The gene ther­a­py pric­ing de­bate gets re­al as Spark sets $850,000 charge for its pi­o­neer­ing drug

Years of de­bate, spec­u­la­tion and analy­sis have boiled down to this: Spark $ONCE Ther­a­peu­tics has set an $850,000 whole­sale ac­qui­si­tion cost for the US’s first gene ther­a­py — $425,000 per eye dam­aged by an RPE65 gene mu­ta­tion.

Set to roll out in a mat­ter of weeks, the WAC price for Lux­tur­na falls to­ward the high­er end of an­a­lysts’ bets, which ranged from about $600,000 to just un­der the $1 mil­lion mark for what’s in­tend­ed as a one-time treat­ment for the rare, sight-steal­ing ge­net­ic con­di­tion. Now the high­est priced ther­a­py in the coun­try — out­pac­ing drugs like Spin­raza at $750,000 for the first year of ther­a­py — it falls on Spark to come up with the right pric­ing mod­el that can per­suade pay­ers to cov­er the pro­ce­dure for a small group of un­der 2,000 po­ten­tial pa­tients, with few­er than 20 new pa­tients per year.

Spark’s ex­pe­ri­ence will have an im­mense im­pact on the en­tire gene ther­a­py field, blaz­ing a far wider path that will heav­i­ly in­flu­ence the com­mer­cial for­tunes of a whole wave of gene ther­a­py com­pa­nies look­ing to field once-and-done cures for some of the worst dis­eases to af­flict mankind. And know­ing full well just how much to­day’s close­ly-watched mar­ket­ing plan will be re­viewed by the health­care sys­tem, Spark’s pric­ing team has come up with a mix of re­bates and pro­posed stag­gered pay­ment mod­els de­signed to ease past barbed pay­er bar­ri­ers that can crip­ple any drug launch.

From the time that Jeff Mar­raz­zo first start­ed at the helm of up­start Spark Ther­a­peu­tics about 5 years ago, he’s been think­ing about what the first gene ther­a­py in the US would cost.

And think­ing. And think­ing. And think­ing.

“Did you ever see The Nev­erEnd­ing Sto­ry?” Mar­raz­zo asks me jok­ing­ly in a rare break from his care­ful­ly pre­pared pre­view of the plan, still sound­ing some­what amazed that he’s ac­tu­al­ly reached this stage of the game.

To­day, fi­nal­ly, is the be­gin­ning of an­oth­er im­por­tant chap­ter in the gene ther­a­py sto­ry. And the $850,000 tal­ly Spark is rolling out now is, like all health­care pric­ing in the US, a lot more com­pli­cat­ed than the big round WAC fig­ures peo­ple re­act to.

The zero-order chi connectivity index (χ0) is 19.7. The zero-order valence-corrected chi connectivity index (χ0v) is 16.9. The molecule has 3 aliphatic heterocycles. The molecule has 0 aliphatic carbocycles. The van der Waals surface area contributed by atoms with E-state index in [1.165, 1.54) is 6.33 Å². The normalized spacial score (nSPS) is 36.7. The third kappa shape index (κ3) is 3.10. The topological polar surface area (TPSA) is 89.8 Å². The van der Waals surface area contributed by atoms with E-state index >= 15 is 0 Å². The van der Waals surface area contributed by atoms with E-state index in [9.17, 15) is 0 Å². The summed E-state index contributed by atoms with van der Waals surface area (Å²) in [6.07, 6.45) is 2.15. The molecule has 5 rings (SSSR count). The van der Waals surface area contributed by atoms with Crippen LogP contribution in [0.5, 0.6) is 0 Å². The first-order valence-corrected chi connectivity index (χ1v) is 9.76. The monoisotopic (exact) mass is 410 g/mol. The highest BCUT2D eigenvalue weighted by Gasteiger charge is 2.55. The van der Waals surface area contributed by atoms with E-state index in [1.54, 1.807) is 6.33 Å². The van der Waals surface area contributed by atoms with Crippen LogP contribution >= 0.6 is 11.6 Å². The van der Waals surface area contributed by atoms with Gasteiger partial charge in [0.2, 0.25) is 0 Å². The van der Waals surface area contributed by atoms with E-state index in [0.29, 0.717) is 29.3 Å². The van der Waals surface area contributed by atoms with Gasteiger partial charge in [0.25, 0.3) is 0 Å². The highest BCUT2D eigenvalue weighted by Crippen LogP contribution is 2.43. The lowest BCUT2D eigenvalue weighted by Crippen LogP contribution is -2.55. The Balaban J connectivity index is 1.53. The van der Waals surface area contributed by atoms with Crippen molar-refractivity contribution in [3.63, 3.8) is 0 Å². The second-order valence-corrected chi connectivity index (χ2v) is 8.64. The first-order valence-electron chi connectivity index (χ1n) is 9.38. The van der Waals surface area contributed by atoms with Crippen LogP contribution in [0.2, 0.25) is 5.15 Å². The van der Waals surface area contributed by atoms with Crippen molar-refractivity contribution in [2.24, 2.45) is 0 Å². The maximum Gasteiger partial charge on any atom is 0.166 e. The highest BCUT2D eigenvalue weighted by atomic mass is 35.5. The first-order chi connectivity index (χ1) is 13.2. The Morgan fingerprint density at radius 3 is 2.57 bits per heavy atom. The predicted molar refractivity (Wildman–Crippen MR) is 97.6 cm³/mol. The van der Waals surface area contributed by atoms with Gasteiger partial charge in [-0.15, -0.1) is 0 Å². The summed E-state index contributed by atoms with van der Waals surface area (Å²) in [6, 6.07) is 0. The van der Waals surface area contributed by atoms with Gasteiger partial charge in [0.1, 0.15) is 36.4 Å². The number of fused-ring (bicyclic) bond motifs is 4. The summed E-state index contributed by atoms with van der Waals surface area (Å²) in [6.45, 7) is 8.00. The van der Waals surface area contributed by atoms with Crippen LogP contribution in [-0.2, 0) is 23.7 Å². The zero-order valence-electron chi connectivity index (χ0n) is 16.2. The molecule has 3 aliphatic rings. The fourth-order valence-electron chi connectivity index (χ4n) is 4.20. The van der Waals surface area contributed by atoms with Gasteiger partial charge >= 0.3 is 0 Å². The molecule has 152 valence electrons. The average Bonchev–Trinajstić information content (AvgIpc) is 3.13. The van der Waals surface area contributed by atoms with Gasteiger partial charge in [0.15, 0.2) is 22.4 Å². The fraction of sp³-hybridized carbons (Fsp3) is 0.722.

True to his metic­u­lous na­ture, Mar­raz­zo wants to care­ful­ly ex­plain the mul­ti-tier pay­ment mod­el Spark’s team has been craft­ing and the ob­jec­tive be­hind it all: Not just steer­ing the first gene ther­a­py to an ap­proval, but mak­ing sure that pay­ers will cov­er it so that pa­tients will be able use it to save their vi­sion.

In do­ing this, Mar­raz­zo is al­so acute­ly aware that the first pay­ment mod­el will like­ly heav­i­ly in­flu­ence what and how he charges for a gene ther­a­py for he­mo­phil­ia, now well down the clin­i­cal path. And left un­said is the im­pact that his plan will bear on the en­tire field in­volv­ing blue­bird bio and every­one else press­ing in be­hind him.

Keep in mind, he notes in Busi­ness 101 mode, that there are two key items that de­ter­mine the com­mer­cial val­ue of any new ther­a­py. The price you charge, and the units you sell.

“If the units sold is ze­ro you have ze­ro in the rev­enue line,” says the CEO, what­ev­er the price. And that’s not what Mar­raz­zo and this pub­licly trad­ed com­pa­ny have been in the hunt for.

For some time Mar­raz­zo has re­sist­ed the idea of of­fer­ing re­bates for pa­tients who fail to ben­e­fit fol­low­ing treat­ment. That, he tells me, had more to do with man­ag­ing ex­pec­ta­tions as the com­pa­ny nav­i­gates a com­plex set of hur­dles built in to fed­er­al and com­mer­cial pric­ing poli­cies. But the Spark pric­ing team has worked it out so that un­der one mod­el Spark can of­fer pay­ers un­spec­i­fied re­bates at 30 days and 30 months — which is about the av­er­age amount of time a pa­tient stays in a com­mer­cial plan — if Lux­tur­na falls short of es­tab­lished ef­fi­ca­cy goals on vi­sion.

Michael Sher­man

He al­so per­suad­ed Har­vard Pil­grim CMO Michael Sher­man to of­fer a key en­dorse­ment: “This out­comes-based re­bate arrange­ment is tru­ly in­no­v­a­tive, as it ties pay­ment for the ther­a­peu­tic not on­ly to a short-term goal, but al­so to a longer-term, 30-month as­sess­ment of ef­fi­ca­cy.”

Mar­raz­zo’s not say­ing how much he’s of­fer­ing in re­bates, but when I asked him why not a full re­fund for pa­tients who don’t re­spond ad­e­quate­ly, he said that’s not pos­si­ble. There are so few pa­tients in­volved for each health plan that a full or near full re­bate would take the low­est pos­si­ble price down to ze­ro, which he would have to of­fer to fed­er­al pay­ers — mak­ing it a com­mer­cial dis­as­ter.

To avoid putting hos­pi­tals in a fix over the “buy and bill” re­im­burse­ment mod­el, which leaves them on the hook for the ini­tial cost of the treat­ment, Spark is con­tract­ing di­rect­ly with pay­ers on the price, leav­ing the providers to charge for their end of the pro­ce­dure.

Still in the works is a pro­pos­al to CMS for stag­gered pay­ments, with an up­front amount and bills due through a set pe­ri­od of time. And the com­pa­ny is al­so work­ing on cov­er­ing pa­tients’ out of pock­et costs as part of the over­all price.

Tak­en as a whole, he says, the Spark pric­ing strat­e­gy of­fers the best chance of win­ning cov­er­age for a rad­i­cal­ly new and ex­pen­sive ther­a­peu­tic ap­proach.

In Eu­rope, where the first two gene ther­a­pies have been rolled out to a mere hand­ful of pa­tients in sin­gle pay­er sys­tems, the fail­ure to gain ac­cep­tance has been a vir­tu­al death sen­tence for man­u­fac­tur­ers. Up against a much more in­tri­cate set of US hur­dles, Spark’s team think they have many of the ba­sics worked out.

We’ll know soon whether Mar­raz­zo found the key to open­ing the mar­ket to gene ther­a­pies, or fash­ioned a jour­ney in­to a blind al­ley.

Eli Lil­ly’s first PhI­II show­down for their $1.6B can­cer drug just flopped — what now?